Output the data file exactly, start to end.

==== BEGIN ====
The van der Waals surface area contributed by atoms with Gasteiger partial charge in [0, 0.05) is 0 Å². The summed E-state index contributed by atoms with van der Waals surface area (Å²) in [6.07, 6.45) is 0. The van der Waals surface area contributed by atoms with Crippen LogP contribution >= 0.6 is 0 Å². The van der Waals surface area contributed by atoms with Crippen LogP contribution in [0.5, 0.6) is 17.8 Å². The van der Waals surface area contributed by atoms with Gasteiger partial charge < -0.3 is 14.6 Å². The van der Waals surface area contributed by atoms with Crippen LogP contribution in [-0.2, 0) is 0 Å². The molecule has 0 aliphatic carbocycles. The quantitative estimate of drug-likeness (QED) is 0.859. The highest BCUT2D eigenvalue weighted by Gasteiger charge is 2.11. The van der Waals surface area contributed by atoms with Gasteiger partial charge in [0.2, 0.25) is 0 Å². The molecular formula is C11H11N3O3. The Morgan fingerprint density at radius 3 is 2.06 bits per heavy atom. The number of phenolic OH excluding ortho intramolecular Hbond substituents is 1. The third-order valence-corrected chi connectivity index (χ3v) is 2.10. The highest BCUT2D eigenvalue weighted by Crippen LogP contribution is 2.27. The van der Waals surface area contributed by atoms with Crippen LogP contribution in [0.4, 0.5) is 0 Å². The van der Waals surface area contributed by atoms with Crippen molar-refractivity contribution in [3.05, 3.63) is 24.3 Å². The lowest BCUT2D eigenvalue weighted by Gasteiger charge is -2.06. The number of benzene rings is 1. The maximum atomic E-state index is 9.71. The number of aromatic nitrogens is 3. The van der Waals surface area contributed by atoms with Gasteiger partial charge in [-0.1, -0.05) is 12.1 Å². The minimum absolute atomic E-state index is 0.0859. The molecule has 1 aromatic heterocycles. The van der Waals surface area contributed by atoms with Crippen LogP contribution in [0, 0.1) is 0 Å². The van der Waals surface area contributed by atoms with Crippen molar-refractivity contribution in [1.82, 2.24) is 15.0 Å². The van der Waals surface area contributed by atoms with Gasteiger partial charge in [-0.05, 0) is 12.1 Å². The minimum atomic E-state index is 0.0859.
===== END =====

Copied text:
The van der Waals surface area contributed by atoms with Gasteiger partial charge in [0, 0.05) is 0 Å². The summed E-state index contributed by atoms with van der Waals surface area (Å²) in [6.07, 6.45) is 0. The van der Waals surface area contributed by atoms with Crippen LogP contribution >= 0.6 is 0 Å². The van der Waals surface area contributed by atoms with Crippen LogP contribution in [0.5, 0.6) is 17.8 Å². The van der Waals surface area contributed by atoms with Gasteiger partial charge < -0.3 is 14.6 Å². The van der Waals surface area contributed by atoms with Crippen LogP contribution in [-0.2, 0) is 0 Å². The molecule has 0 aliphatic carbocycles. The quantitative estimate of drug-likeness (QED) is 0.859. The highest BCUT2D eigenvalue weighted by Gasteiger charge is 2.11. The van der Waals surface area contributed by atoms with Gasteiger partial charge in [0.2, 0.25) is 0 Å². The molecular formula is C11H11N3O3. The Morgan fingerprint density at radius 3 is 2.06 bits per heavy atom. The number of phenolic OH excluding ortho intramolecular Hbond substituents is 1. The third-order valence-corrected chi connectivity index (χ3v) is 2.10. The highest BCUT2D eigenvalue weighted by Crippen LogP contribution is 2.27. The van der Waals surface area contributed by atoms with Crippen LogP contribution in [0.4, 0.5) is 0 Å². The van der Waals surface area contributed by atoms with Crippen molar-refractivity contribution in [3.05, 3.63) is 24.3 Å². The lowest BCUT2D eigenvalue weighted by Gasteiger charge is -2.06. The number of benzene rings is 1. The maximum atomic E-state index is 9.71. The number of aromatic nitrogens is 3. The van der Waals surface area contributed by atoms with Gasteiger partial charge in [-0.1, -0.05) is 12.1 Å². The minimum absolute atomic E-state index is 0.0859. The molecule has 1 aromatic heterocycles. The van der Waals surface area contributed by atoms with Crippen LogP contribution in [0, 0.1) is 0 Å². The van der Waals surface area contributed by atoms with Crippen molar-refractivity contribution in [1.82, 2.24) is 15.0 Å². The van der Waals surface area contributed by atoms with Gasteiger partial charge in [-0.05, 0) is 12.1 Å². The minimum atomic E-state index is 0.0859.